50 Places where the Halacha is not like Maimonides (Rambam)
Although the Yemenite Jews accepted as a whole the halachic rulings of Maimonides (Rambam), especially where Maimonides came to contend with other exponents of Jewish law over difficult halachic issues, still, where they found contradictions between their own halachic traditions and those prescribed by Maimonides in his Code of Jewish Law, the practices and customs bequeathed unto them by their forefathers were those that were generally upheld by the community- despite their great love and respect for Maimonides. This only goes to show that the Jews of Yemen were not devoid of Torah in themselves, before the light of Maimonides shone upon them in Yemen. Maimonides’ epistle to the Yemenites, as also the following selection of forty so-called “anomalies” found amongst them proves this fact beyond any reasonable doubt. By their persistence in their own particular customs, they showed thereby that halacha and religious observance did not begin for them with Maimonides (Rambam).
The Jews of Egypt, who generally followed Maimonides, had a similar practice, as we see in this excerpt from the author of the Responsa, “Perah Shooshon” (Rose Flower), R. Yeshua Shababo Yedia Zayin (member of the Rabbinical Court of Cairo). The said Rabbi strongly disagreed with the author of “Ginath Waradim” who said that men are not permitted to change from the halachic rulings of the Rabbi of their place. In objection to which, R. Yeshua Zayin wrote the following:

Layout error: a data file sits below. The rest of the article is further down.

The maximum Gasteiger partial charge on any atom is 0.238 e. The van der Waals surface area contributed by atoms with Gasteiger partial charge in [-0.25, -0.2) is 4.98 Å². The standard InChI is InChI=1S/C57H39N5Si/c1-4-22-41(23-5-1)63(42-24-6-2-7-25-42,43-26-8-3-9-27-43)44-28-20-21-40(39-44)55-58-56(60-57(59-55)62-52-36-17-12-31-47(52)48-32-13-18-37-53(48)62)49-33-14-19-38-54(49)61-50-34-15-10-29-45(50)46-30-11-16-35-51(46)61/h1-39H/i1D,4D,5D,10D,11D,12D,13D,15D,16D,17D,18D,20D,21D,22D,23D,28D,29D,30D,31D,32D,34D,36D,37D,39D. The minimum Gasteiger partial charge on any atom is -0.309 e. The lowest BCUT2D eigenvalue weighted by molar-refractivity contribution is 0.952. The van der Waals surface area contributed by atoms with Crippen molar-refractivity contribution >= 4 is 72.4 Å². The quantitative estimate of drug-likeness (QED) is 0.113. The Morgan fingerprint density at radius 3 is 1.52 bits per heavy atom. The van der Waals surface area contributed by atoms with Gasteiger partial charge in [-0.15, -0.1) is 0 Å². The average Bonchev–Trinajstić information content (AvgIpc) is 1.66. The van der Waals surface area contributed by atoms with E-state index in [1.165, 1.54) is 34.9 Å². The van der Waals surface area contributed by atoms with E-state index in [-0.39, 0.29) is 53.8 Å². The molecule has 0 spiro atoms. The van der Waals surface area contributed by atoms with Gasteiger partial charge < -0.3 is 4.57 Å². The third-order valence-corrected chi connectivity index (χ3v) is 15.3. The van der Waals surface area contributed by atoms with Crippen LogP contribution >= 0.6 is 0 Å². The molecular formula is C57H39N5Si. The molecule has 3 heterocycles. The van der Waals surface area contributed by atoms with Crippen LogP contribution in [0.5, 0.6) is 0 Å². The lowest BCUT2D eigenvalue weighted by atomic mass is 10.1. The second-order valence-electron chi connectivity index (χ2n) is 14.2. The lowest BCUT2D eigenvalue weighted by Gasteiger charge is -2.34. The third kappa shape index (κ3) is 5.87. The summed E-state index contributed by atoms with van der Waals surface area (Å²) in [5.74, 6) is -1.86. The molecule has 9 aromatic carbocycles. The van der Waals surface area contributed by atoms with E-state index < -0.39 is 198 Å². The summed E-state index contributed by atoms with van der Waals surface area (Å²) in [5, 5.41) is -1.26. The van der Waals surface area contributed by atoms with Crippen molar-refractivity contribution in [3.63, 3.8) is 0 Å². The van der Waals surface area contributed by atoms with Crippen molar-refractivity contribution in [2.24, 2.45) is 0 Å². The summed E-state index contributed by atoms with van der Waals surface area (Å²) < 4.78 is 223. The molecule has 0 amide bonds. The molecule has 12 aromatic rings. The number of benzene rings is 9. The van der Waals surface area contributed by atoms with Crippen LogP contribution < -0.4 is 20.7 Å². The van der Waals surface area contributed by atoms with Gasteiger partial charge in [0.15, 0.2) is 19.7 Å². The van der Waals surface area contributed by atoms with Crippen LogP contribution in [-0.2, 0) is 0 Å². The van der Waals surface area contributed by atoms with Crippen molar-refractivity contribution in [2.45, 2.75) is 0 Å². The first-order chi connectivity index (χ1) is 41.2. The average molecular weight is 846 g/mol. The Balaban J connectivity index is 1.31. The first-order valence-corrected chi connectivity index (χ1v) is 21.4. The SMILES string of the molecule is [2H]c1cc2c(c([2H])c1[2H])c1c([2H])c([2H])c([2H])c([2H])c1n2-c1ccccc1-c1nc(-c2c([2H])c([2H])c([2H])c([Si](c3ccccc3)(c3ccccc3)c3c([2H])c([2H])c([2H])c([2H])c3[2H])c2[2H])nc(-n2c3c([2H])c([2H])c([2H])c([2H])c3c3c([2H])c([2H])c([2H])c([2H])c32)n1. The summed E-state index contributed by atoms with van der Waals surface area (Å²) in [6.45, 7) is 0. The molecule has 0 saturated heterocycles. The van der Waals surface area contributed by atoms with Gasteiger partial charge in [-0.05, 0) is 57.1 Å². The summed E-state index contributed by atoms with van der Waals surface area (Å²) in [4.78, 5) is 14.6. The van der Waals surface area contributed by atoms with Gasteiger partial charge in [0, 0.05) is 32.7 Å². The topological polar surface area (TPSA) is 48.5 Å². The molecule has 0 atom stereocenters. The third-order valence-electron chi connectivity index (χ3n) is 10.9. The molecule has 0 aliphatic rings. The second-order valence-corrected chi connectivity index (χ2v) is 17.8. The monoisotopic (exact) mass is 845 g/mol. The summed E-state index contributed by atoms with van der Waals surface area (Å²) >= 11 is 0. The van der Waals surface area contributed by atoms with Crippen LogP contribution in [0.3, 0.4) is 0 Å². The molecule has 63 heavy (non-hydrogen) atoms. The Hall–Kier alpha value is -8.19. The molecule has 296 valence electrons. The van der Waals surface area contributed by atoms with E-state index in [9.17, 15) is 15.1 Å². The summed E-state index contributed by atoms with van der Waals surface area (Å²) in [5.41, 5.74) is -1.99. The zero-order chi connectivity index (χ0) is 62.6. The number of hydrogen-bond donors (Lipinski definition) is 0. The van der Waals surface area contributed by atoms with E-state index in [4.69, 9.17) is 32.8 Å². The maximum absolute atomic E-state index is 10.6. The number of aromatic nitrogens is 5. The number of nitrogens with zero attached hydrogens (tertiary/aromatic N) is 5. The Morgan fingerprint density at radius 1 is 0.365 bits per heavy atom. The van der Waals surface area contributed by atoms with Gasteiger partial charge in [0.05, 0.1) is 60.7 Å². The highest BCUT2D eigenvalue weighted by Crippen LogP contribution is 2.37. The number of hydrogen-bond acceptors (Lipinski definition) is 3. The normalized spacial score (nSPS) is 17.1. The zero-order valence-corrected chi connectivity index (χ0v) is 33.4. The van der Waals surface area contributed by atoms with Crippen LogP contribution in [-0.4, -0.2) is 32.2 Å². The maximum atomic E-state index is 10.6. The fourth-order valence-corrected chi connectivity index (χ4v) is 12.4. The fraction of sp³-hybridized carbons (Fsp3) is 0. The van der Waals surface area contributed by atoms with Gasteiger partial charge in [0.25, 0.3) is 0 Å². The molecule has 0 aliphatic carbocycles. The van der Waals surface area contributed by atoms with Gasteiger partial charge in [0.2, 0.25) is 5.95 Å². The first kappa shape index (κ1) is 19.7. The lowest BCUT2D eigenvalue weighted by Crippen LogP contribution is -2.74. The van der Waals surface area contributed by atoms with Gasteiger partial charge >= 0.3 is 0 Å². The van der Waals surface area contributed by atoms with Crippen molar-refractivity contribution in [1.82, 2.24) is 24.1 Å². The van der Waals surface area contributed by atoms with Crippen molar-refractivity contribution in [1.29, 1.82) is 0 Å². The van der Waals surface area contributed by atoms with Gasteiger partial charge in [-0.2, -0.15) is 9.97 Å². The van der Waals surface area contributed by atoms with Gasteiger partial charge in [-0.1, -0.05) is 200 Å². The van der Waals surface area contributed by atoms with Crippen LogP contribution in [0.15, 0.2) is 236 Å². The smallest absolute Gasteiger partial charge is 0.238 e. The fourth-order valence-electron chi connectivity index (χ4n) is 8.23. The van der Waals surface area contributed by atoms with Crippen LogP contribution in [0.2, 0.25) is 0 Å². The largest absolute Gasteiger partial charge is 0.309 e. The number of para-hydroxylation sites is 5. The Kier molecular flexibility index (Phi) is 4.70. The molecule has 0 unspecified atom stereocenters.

“After begging his forgiveness, what will the Rabbi say with regard to [leaven on Passover] returning and being awakened to its full potency, [or with regard to] the Hanukka candle, or to ordinary vessels [used by gentiles in the past twenty-four hours], or to those similar things which are [indeed] many, where we observe the opposite of that opinion expressed by Maimonides, even though [we belong to] the place of his jurisdiction, etc.”
1) Rambam wrote (Hilkoth De’oth 5: 19) that a disciple of the Sages must abstain from wearing perfume (fragrant oils &c.) because of the suspicion he would be under for wearing it.
In Yemen, they followed the conclusion found in the Gemara (Berakhoth 43b) in this regard, and they would often put fragrant rose water on their hands. For the prohibition of wearing perfume only applied to places where men were suspect of unnatural connexions.
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2) Rambam wrote: (Hilkoth Tefillah u’virkath kohanim 4: 1-2) “Five things hold back the prayer, although its time had arrived: the purity of one’s hands, [etc.]…How [should this be done]? He washes his hands with water up to place of his joints,  and afterwards he prays.” And in the 6th chapter of Hilkoth Berakhoth, vs. 2, he wrote: “All who wash their hands, whether it were for eating, or for the recital of Qiryath Shema‘, or for the prayer, blesses at the beginning, “…who hast sanctified us through his commandments and hast commanded us over the washing of hands.” He then wrote there (ibid.), vs. 5, “Anyone who needs washing of [his] hands and has immersed his hands … in water which lacked the required quantity of a ritual bath, or either in drawn water … he has done nothing.”